But Director of Sport Dave Castro was waiting to be the bearer of bad news as he informed each athlete that they had to turn around and do the whole course in reverse, doubling the length of the event, and tapping into the mental strength of the athletes.

Some begrudgingly, some in stride, athletes turned around to tackle the back half of the event. 

 

 
 
 
 
 
 
 
 
 
 
 
 
 

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Fraser and Medeiros stuck together for a while, but Fraser pulled away at the end to take first (57:47.45), with Medeiros locking up second (58:17.48). Ohlsen finished third with a time of 59:11, while Adler and Kwant took the fourth and fifth spots with times of 1:00:17.95, and 1:10:11.27, respectively.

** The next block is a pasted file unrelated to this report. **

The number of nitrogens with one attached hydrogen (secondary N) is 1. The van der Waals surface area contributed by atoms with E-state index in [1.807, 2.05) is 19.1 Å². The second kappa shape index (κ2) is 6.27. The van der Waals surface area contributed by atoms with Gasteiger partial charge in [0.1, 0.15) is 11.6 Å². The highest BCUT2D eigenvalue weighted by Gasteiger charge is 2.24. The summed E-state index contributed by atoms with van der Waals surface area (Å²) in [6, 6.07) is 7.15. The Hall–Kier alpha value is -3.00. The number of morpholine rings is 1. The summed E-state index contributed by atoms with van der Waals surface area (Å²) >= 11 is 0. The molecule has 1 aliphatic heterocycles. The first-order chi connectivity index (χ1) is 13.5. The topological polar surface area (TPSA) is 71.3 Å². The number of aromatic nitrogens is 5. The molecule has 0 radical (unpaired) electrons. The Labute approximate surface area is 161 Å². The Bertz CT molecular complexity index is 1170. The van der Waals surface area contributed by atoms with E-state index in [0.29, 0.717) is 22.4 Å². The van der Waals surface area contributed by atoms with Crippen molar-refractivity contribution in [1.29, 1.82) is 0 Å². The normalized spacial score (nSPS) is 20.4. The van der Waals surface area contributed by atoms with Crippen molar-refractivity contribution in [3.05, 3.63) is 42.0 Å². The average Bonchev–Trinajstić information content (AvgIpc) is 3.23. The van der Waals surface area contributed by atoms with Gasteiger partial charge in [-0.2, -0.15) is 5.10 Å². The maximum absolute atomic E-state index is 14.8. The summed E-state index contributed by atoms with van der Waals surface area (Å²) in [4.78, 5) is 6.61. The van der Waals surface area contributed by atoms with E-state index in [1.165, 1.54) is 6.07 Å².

Davidsdottir earned the win for the women with a time of 1:00:53.98. Adams finished in second with a time of 1:02:16.23, and Toomey — who was in the lead at the finish turned halfway point — rounded out the top three finishing the brutal event in 1:06:09.1. Pearce and Wells rounded out the top five with times of 1:07:07.07, and 1:14:34.89, respectively.  

Standings at the end of Day 1

Men

  1. Mat Fraser (475 pts.)
  2. Justin Medeiros (255 pts.)
  3. Noah Ohlsen (235 pts.) 
  4. Jeffrey Adler (220 pts.)
  5. Samuel Kwant (215 pts.)

Women

  1. Tia-Clair Toomey (370 pts.)
  2. Haley Adams (295 pts.)
  3. Katrin Davidsdottir (260 pts.)
  4. Kari Pearce (255 pts.)
  5. Brooke Wells (220 pts.)

Day 2 kicks off tomorrow at 10 a.m. PT, with a two-hour CBS Network Broadcast plus live streams on games.crossfit.com, YouTube, Pluto TV, and Facebook

Events

Leaderboard

How to Watch